The Delhi High Court observed that in cases where the dispute had been resolved through arbitration, the Court's role was limited only to setting aside arbitral awards based on the specific grounds enshrined under Section 34 of the Arbitration and Conciliation Act, 1996 (Act).

The Bench of Justice Chandra Dhari Singh observed that “The Courts should recognize that while opting to resolve disputes through arbitration, the parties consciously choose to exclude the Court's jurisdiction. Thus, the exercise of modifying or altering the arbitral award by the Courts not only goes against the Scheme of the Act, but also defeats the objective of the arbitration process.”

Advocate Abhishek Gola appeared for the petitioner and Advocate Amitesh C. Mishra appeared for the respondent.

In this case, the petitioner was a general insurance company and the respondent was a company which provided Information Technology (“IT”) solutions, hardware, software, as well as ancillary solutions across the country. An agreement was executed between them for the procurement, implementation, customisation, deployment, maintenance, training and support qua an Enterprise Content Management (EMC) solution.

It was the case of the petitioner that, some portion of work was not completed within the stipulated period and holding the respondent solely responsible for the entire delay, imposed penalty and deducted Liquidated Damages at the rate of 10% of the entire project value i.e. Rs. 1,59,85,753/-.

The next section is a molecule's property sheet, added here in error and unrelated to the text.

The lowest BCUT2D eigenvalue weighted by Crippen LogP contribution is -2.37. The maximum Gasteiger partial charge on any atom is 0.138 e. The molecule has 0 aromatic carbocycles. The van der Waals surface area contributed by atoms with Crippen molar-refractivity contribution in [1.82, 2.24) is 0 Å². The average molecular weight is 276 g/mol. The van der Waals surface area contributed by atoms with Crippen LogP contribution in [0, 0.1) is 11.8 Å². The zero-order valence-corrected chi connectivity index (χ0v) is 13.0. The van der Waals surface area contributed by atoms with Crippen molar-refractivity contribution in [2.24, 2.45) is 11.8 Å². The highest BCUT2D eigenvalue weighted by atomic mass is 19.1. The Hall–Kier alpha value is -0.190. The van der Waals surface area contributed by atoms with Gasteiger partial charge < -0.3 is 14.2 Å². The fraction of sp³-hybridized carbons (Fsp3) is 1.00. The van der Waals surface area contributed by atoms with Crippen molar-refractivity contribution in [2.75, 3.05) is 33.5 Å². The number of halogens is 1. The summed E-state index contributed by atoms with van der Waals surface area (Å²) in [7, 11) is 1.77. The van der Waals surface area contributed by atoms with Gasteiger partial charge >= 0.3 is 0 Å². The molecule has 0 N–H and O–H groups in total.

The respondent objected the deduction of liquidated damages. Both the parties tried to settle the dispute amicably but could not resolve the matter. Thereafter, the dispute was referred to the Arbitral tribunal. Aggrieved by the order of Arbitral Tribunal, the petitioner had approached the Delhi High Court under Section 34 of the Act.

The issue to be dealt with was- whether the petition to modify the arbitral award under Section 34 of the Act was maintainable or not?

The Court observed that section 34 of the Act provided that the Courts had no power to modify the arbitral award, their power was limited to setting aside the arbitral awards, which was aligned with the primary objective which the legislative sought to meet i.e. 'minimal judicial interference'.

“It is settled law that the 1996 Act makes provision for the supervisory role of Courts, for the review of an arbitral award only to ensure fairness. Intervention of the Court is envisaged in few circumstances only, like, in case of fraud or bias by the arbitrators, violation of natural justice, etc. The Court cannot correct the errors of the arbitrators. It can only quash the award leaving the parties free to begin the arbitration again, if it is desired.” the Court further observed.

The Court further said that an award could be set aside it was-

"I. Contrary to the fundamental policy of Indian law.

II. Contrary to the interest of India i.e. it affects India’s relations with other countries.

III. Contrary to principles of justice and/or morality

IV. Suffers from Patent illegality."

Therefore, the Court observed that the impugned award did not fall under the category which warranted interference under Section 34 of the Act and, accordingly, the petition was dismissed.

Cause Title- The Oriental Insurance Co. Ltd. V.HCL Infosystems Limited (Neutral Citation NO. 2023/DHC/001487)

Click here to read/download the Judgment